Stress, in its most basic form, is a force, pressure, or weight. Although our bodies are equipped to handle short-term stressors, chronic stress over long periods of time taxes the brain, body, and health to a great degree. Excessive stress can significantly impede the body’s ability to heal and regenerate. Recurring infections, slow wound healing, or becoming more susceptible to a cold or the flu can be a result of high stress levels that deplete immune reserves.
Your body responds to stress through its stress-response system, the hypothalamic-pituitary-adrenal (HPA) axis. The HPA axis produces specific hormones that help counteract the effects of short-term stress. Under normal conditions, cortisol is released in response to stress for a quick burst of energy, and to mobilize blood sugar and reduce inflammation. DHEA acts to counter-balance cortisol and binds receptors in the brain to promote relaxation and decreased pain. Prolonged stress can create an imbalance of cortisol and DHEA, and the long-term effects of cortisol can wreak havoc on the body.
Chronic stress decreases the body’s ability to fight off infections. Chronic stress can also significantly increase inflammation in the body, leading to cellular, tissue and joint damage. Other indirect effects on the immune system are the unhealthy coping strategies people seek during periods of high stress. These include resorting to junk food, smoking or excessive drinking. Additionally, disruption of normal healthy habits such as exercise, sleep and healthy meal preparation can place even more burden on the body.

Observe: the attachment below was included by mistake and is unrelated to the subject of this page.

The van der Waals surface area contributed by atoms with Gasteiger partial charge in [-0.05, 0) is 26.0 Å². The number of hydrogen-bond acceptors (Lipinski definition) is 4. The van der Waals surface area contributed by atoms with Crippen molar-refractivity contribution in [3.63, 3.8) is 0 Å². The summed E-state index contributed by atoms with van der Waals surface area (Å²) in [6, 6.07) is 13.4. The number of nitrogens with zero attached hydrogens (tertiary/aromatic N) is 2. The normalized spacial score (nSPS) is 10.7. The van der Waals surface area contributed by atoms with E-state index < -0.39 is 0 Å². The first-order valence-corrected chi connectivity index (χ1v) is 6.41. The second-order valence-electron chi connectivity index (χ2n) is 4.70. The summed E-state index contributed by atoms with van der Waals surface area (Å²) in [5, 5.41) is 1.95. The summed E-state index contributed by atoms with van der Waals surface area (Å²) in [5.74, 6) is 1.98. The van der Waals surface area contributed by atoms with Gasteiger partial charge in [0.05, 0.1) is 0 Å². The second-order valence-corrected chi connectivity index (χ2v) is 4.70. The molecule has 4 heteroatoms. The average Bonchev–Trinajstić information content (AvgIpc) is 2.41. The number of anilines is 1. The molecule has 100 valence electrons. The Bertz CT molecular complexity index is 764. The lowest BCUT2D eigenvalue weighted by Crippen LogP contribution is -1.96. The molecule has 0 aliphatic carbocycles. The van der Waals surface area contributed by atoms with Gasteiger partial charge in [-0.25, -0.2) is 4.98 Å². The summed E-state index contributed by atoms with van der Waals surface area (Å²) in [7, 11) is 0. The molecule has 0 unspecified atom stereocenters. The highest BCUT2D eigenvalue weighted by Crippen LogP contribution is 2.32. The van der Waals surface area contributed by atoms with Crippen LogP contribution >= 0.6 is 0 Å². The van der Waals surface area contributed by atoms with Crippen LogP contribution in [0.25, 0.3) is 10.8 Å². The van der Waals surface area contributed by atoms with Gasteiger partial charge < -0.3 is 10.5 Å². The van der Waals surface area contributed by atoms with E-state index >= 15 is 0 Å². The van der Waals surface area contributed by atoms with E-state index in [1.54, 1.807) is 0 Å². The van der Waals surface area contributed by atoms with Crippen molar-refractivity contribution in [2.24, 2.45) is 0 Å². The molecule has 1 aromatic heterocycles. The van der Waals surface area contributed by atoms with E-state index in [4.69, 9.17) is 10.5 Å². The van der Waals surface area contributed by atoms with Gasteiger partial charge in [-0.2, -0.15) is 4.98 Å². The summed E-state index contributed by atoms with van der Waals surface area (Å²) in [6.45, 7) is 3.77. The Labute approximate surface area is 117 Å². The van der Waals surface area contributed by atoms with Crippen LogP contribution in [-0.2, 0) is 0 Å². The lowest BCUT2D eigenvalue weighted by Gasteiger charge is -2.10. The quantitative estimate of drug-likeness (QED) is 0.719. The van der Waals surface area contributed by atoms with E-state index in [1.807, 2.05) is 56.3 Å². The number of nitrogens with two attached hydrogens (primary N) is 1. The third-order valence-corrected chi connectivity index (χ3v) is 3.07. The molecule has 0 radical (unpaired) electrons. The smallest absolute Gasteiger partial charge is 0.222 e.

While some stress cannot be avoided, reducing your stress level as much as possible can be an important step in improving your health. Here are some tips to get started with to reduce the effects of stress:
- Identify stressors as well as steps you can take to change or eliminate these factors.
- Keep a thought and gratitude journal. Reframe negative thoughts and focus on those things for which you are grateful.
- Schedule adequate rest and downtime.
- Build relationships and avoid isolation when stress is high. Connecting with friends and family can offer emotional support.
- Exercise regularly, ideally in nature. Aerobic exercise releases endorphins in the brain to improve mood. Getting exposure to fresh air and sunlight can also help elevate feelings of well-being.
- Most importantly, seek professional counseling if your stress level has become overwhelming or unmanageable. Don’t be afraid to ask for help.
If you need additional support for reducing stress and the impact that it has on your body, please give Julian Healthcare a call to schedule an appointment. If you are not yet a patient, you can schedule a free discovery call with Susan to see if our clinic would be a good fit for you.